Here's a quick refresher on Tumsifu, Saidi and Dibeit:

Tumsifu is a Form 4 student. He started at Kagongo Secondary School, then we moved him to a better government school with boarding facilities - so he could truly focus and dive into his studies. His grades have remained stellar and he is at the top of his class. His dream - to become either a doctor or engineer.

Saidi was one of our very first friends. I met him in 2008 and we began supporting him when he entered secondary school in 2011. Finally, he is coming to the end of his secondary school experience. Two years ago, he moved in with Lucas so that he could attend a better school in Kigoma town. That change, initiated by his father, has been instrumental in turning Saidi's life around. His grades have remained high, his English continues to improve and his dreams are in sight! Saidi hopes to be a teacher and he will be a great one!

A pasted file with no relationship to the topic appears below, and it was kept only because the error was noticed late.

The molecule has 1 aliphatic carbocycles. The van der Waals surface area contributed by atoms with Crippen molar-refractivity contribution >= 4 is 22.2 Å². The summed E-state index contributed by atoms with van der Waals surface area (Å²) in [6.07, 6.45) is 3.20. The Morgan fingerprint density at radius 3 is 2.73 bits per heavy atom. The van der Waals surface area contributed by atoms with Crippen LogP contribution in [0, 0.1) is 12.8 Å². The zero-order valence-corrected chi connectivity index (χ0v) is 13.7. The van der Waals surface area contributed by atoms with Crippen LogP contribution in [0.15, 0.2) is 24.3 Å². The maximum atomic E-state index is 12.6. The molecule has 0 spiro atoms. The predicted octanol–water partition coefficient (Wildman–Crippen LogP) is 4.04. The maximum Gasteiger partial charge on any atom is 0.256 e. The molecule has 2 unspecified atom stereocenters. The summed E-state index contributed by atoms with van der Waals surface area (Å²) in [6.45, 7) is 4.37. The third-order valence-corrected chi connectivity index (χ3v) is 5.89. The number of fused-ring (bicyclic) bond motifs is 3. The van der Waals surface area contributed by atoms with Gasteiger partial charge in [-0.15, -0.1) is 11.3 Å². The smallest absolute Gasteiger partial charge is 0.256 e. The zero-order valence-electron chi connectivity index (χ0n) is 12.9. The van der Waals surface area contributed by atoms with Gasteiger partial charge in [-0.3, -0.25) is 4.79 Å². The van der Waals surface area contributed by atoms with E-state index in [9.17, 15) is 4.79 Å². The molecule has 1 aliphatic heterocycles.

We also met Dibeit in 2008. Dibeit and Saidi were the best of friends - always together, always eager to join us under the gazebo for English conversation time. Dibeit finished primary school with top honors and the government chose him to attend a private secondary school in Dodoma, Tanzania. He has grown so much in the past four years, even having the chance to visit the capital numerous times to visit family. His grades remain high, his smile big, and his spirit pure.

Please join us in wishing these boys luck as they prepare for these very important exams! When I visit this summer, I'll take all your well wishes and deliver them in person! In return, get ready for some great 'mug shots' and reports from all of our lovely students!

Asante Sana,

Rai Farrelly & Lucas Lameck
co-founders, Project Wezesha

Tumsifu
Tumsifu
Dibeit, Rai, Lucas, Saidi and friends - Tanganyika
Dibeit, Rai, Lucas, Saidi and friends - Tanganyika